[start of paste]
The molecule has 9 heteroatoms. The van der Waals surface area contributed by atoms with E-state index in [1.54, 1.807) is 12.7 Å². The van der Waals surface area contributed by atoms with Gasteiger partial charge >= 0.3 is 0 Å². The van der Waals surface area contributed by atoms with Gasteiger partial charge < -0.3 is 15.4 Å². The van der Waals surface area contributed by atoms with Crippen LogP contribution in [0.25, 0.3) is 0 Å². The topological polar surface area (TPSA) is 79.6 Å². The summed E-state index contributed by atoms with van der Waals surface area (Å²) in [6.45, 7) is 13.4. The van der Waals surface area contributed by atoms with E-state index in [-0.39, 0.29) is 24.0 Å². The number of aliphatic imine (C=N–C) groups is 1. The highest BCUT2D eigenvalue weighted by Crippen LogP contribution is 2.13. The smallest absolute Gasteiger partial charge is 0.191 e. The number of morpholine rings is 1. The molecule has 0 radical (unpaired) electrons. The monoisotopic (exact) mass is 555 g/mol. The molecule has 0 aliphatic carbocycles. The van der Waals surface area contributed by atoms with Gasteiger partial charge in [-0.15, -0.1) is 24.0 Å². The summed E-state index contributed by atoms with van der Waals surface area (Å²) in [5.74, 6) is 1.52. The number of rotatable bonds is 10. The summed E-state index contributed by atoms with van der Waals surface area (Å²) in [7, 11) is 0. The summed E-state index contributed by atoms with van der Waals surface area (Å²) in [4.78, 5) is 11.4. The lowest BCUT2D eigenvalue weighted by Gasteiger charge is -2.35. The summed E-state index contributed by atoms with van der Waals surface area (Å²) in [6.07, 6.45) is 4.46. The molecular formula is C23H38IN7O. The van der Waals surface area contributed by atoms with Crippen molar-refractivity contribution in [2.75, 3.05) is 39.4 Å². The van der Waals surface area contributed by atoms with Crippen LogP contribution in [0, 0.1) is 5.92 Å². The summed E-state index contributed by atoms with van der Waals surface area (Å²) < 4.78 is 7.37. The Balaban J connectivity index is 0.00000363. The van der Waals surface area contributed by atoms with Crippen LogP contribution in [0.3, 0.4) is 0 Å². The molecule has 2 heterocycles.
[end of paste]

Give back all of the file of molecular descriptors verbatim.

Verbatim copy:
The molecule has 9 heteroatoms. The van der Waals surface area contributed by atoms with E-state index in [1.54, 1.807) is 12.7 Å². The van der Waals surface area contributed by atoms with Gasteiger partial charge >= 0.3 is 0 Å². The van der Waals surface area contributed by atoms with Gasteiger partial charge < -0.3 is 15.4 Å². The van der Waals surface area contributed by atoms with Crippen LogP contribution in [0.25, 0.3) is 0 Å². The topological polar surface area (TPSA) is 79.6 Å². The summed E-state index contributed by atoms with van der Waals surface area (Å²) in [6.45, 7) is 13.4. The van der Waals surface area contributed by atoms with E-state index in [-0.39, 0.29) is 24.0 Å². The number of aliphatic imine (C=N–C) groups is 1. The highest BCUT2D eigenvalue weighted by Crippen LogP contribution is 2.13. The smallest absolute Gasteiger partial charge is 0.191 e. The number of morpholine rings is 1. The molecule has 0 radical (unpaired) electrons. The monoisotopic (exact) mass is 555 g/mol. The molecule has 0 aliphatic carbocycles. The van der Waals surface area contributed by atoms with Gasteiger partial charge in [-0.15, -0.1) is 24.0 Å². The summed E-state index contributed by atoms with van der Waals surface area (Å²) in [5.74, 6) is 1.52. The number of rotatable bonds is 10. The summed E-state index contributed by atoms with van der Waals surface area (Å²) in [7, 11) is 0. The summed E-state index contributed by atoms with van der Waals surface area (Å²) in [4.78, 5) is 11.4. The lowest BCUT2D eigenvalue weighted by Gasteiger charge is -2.35. The summed E-state index contributed by atoms with van der Waals surface area (Å²) in [6.07, 6.45) is 4.46. The molecular formula is C23H38IN7O. The van der Waals surface area contributed by atoms with Crippen molar-refractivity contribution in [2.75, 3.05) is 39.4 Å². The van der Waals surface area contributed by atoms with Crippen LogP contribution in [0, 0.1) is 5.92 Å². The summed E-state index contributed by atoms with van der Waals surface area (Å²) < 4.78 is 7.37. The Balaban J connectivity index is 0.00000363. The van der Waals surface area contributed by atoms with Crippen LogP contribution in [0.3, 0.4) is 0 Å². The molecule has 2 heterocycles.